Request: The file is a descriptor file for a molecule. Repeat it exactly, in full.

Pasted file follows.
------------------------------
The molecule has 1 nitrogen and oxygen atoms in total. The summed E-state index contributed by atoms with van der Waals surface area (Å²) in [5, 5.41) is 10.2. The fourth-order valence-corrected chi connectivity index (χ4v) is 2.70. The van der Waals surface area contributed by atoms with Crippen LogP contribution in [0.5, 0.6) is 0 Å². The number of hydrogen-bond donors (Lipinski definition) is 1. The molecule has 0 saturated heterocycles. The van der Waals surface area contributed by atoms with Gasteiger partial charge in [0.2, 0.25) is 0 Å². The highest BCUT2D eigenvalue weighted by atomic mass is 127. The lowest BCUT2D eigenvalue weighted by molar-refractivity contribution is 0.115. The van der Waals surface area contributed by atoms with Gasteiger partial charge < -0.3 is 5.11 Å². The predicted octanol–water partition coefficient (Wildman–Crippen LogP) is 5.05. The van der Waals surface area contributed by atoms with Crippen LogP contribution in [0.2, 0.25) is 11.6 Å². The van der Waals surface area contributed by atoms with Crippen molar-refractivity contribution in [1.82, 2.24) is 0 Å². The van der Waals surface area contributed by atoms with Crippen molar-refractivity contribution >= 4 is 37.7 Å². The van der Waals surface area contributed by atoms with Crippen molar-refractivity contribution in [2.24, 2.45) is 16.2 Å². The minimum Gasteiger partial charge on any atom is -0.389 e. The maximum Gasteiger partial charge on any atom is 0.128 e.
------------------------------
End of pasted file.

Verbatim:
The molecule has 1 nitrogen and oxygen atoms in total. The summed E-state index contributed by atoms with van der Waals surface area (Å²) in [5, 5.41) is 10.2. The fourth-order valence-corrected chi connectivity index (χ4v) is 2.70. The van der Waals surface area contributed by atoms with Crippen LogP contribution in [0.5, 0.6) is 0 Å². The number of hydrogen-bond donors (Lipinski definition) is 1. The molecule has 0 saturated heterocycles. The van der Waals surface area contributed by atoms with Gasteiger partial charge in [0.2, 0.25) is 0 Å². The highest BCUT2D eigenvalue weighted by atomic mass is 127. The lowest BCUT2D eigenvalue weighted by molar-refractivity contribution is 0.115. The van der Waals surface area contributed by atoms with Gasteiger partial charge < -0.3 is 5.11 Å². The predicted octanol–water partition coefficient (Wildman–Crippen LogP) is 5.05. The van der Waals surface area contributed by atoms with Crippen LogP contribution in [0.2, 0.25) is 11.6 Å². The van der Waals surface area contributed by atoms with Crippen molar-refractivity contribution in [1.82, 2.24) is 0 Å². The van der Waals surface area contributed by atoms with Crippen molar-refractivity contribution >= 4 is 37.7 Å². The van der Waals surface area contributed by atoms with Crippen molar-refractivity contribution in [2.24, 2.45) is 16.2 Å². The minimum Gasteiger partial charge on any atom is -0.389 e. The maximum Gasteiger partial charge on any atom is 0.128 e.